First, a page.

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Questions to Ponder: What Is Man?

January 11, 2009



Questions to Ponder:  What Is Man?

Psalm 8, Hebrews 2:5-9; Isaiah 55:8-9


            Do you ever look in the sky at night and pay attention to the stars?  Have you ever gotten away from a city, gone out in the country, and just gazed up at the stars?  Perhaps you saw the full moon last night.  The sky was a little overcast, but maybe you caught a glimpse of that big round orb.  I have been paying special attention to the moon since right after Christmas.  I have seen it go from almost totally black, to that distinctive South Carolina crescent, and now last night to a full moon.

            I took a group of Scouts on a camping trip one year, and two of the young boys forgot their tent.  It is easy for a Scout to forget his toothbrush, but this is the only one time I know of when a Scout forgot a tent.  The boys used my tent, and I slept in the back of a pickup truck.  Because of the way the truck was positioned, I could easily see the North Star.  Several times during the night, I woke up and noticed how the stars had repositioned themselves.  I have had similar experiences just camping out under the stars, especially in the high mountains on a grassy spot somewhere along the Appalachian Trail. 

Can you imagine how many times David, the sweet singer of Israel, the shepherd boy, had that experience?  David must have spent many nights outside tending sheep, looking at the stars, and noticing the moon.  From his vantage point on those hills in Judea, David, too, was awed with the majesty of God’s creation when he looked at the sky.  He was impressed by God’s sovereignty, God’s splendor, God’s grandeur.  After observing the glory of God’s revelation to His people, David wrote the beautiful words of Psalm 8, originally a poem and then probably a song that he played on his harp.  This first of the praise psalms, Psalm 8 is positioned well within the book of Psalms.  It raises questions that fit perfectly into our series of sermons, Questions to Ponder.  What is man?  What is woman?  What does it mean to be a human being?

My initial experience looking through a microscope occurred when I was in high school.  I remember the first time I ever saw a paramecium, a funny-looking animal that moves by waving its hair-like legs.  I remember the first time I saw an amoeba, an improbable creature that moves along so awkwardly.  I watched under a microscope this part of God’s created order that is completely beyond our ability to see without magnification.  Likewise, looking through a telescope for the first time and seeing the moons around the planet Jupiter was an incredible experience for me.  God has created the entire universe and universes beyond, our galaxy and other galaxies beyond.  His created order goes both to the very finite limits under a microscope and to the infinite limits when viewed through a telescope.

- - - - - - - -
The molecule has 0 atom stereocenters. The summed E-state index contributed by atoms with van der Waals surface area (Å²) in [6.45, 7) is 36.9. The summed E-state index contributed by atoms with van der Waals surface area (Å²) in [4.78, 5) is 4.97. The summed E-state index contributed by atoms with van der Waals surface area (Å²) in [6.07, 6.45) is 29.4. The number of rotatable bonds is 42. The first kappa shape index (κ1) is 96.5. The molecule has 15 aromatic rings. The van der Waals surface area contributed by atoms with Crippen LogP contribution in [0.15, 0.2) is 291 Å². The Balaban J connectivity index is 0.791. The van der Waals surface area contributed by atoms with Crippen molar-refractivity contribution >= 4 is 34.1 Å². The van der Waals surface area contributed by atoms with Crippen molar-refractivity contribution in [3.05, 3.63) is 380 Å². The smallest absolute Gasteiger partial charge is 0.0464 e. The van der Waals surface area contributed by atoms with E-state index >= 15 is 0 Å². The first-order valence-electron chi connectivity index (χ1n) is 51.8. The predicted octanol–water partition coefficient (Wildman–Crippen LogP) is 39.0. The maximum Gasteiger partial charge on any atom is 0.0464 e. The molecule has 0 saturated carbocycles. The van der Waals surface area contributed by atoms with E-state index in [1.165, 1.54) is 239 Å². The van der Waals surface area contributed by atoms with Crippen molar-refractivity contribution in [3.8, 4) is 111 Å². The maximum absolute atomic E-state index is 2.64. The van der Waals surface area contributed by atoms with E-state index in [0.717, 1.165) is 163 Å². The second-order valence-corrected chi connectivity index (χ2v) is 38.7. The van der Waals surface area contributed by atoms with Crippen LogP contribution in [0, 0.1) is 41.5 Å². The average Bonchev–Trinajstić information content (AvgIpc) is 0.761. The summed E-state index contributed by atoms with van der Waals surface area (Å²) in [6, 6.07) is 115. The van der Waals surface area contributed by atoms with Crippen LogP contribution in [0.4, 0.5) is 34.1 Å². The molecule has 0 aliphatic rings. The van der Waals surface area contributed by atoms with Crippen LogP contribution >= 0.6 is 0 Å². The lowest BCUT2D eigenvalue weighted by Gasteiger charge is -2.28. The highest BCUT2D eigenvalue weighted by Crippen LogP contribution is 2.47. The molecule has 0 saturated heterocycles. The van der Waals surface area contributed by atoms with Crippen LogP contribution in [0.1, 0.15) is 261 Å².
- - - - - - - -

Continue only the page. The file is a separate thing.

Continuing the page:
Recently, I saw a television program that showed some pictures taken by the remarkable instrument known as the Hubble Telescope.  Aimed at the Eagle Nebula, the telescope took pictures of the Pillars of Creation, huge gaseous pillars that exist way, way out in space.  These pillars are so enormous that the height must be measured in light years.  On the surface of these pillars are star eggs, places where new stars are “hatched.”  It was marvelous looking at those pictures yet perplexing trying to understand the vastness of God’s created order.

Stargazing is an interesting hobby.  Men from the East, wise men they were called, spent a lot of time stargazing.  Probably members of a religious group known as the Zoroastrians, they climbed huge towers and observed the heavens because they believed that the canopy of heaven was a reflection of earth.  To them, when something unusual happened on earth, the skies portrayed that event.  For example, a new star appearing in the heavens meant that a royal person had been born on earth.  When the wise men saw the star shining over the little town of Bethlehem, they determined to travel there by caravan to find the new king.  We position figurines of the wise men next to the shepherds in our manger scenes, but the accounts in Luke and Matthew tell us that the shepherds arrived sometime after the birth of Jesus.  The church has marked the difference in time between Jesus’ birth and the arrival of the wise men by the observance of Epiphany on January 6.  We really do not emphasize Epiphany in the Baptist church, but today I do want to highlight the importance of God making Himself known in the created order. 

Last night as I looked at the full moon, I realized that forty years ago Apollo 11 landed on the moon.  All of us were astounded, when in 1969, the astronauts onboard walked on the surface of the moon.  “One small step for man, one giant leap for mankind,” Neil Armstrong commented. 

Of course, other events happened during that momentous flight.  Buzz Aldrin, the commander of the Apollo 11, had taken with him a small communion set, which his church, the Webster Presbyterian Church in Texas, had given him.  That set, which included a small wafer and a small cup of wine.  Inside the lunar landing module, wearing his flight suit, he took those elements the Lord’s Supper, even as his own congregation in Webster, Texas, did.  Aldrin had written on a note card two passages of Scripture.  One included words of institution about the Lord’s Supper from John 15.  The other card included just two verses from Psalm 8:  “When I consider your heavens, the work of your fingers, the moon and stars, which you have set in place, what is man that you are mindful of him, the son of man that you care for him?”  Buzz Aldrin asked this question as he took communion inside the lunar module on the surface of the moon.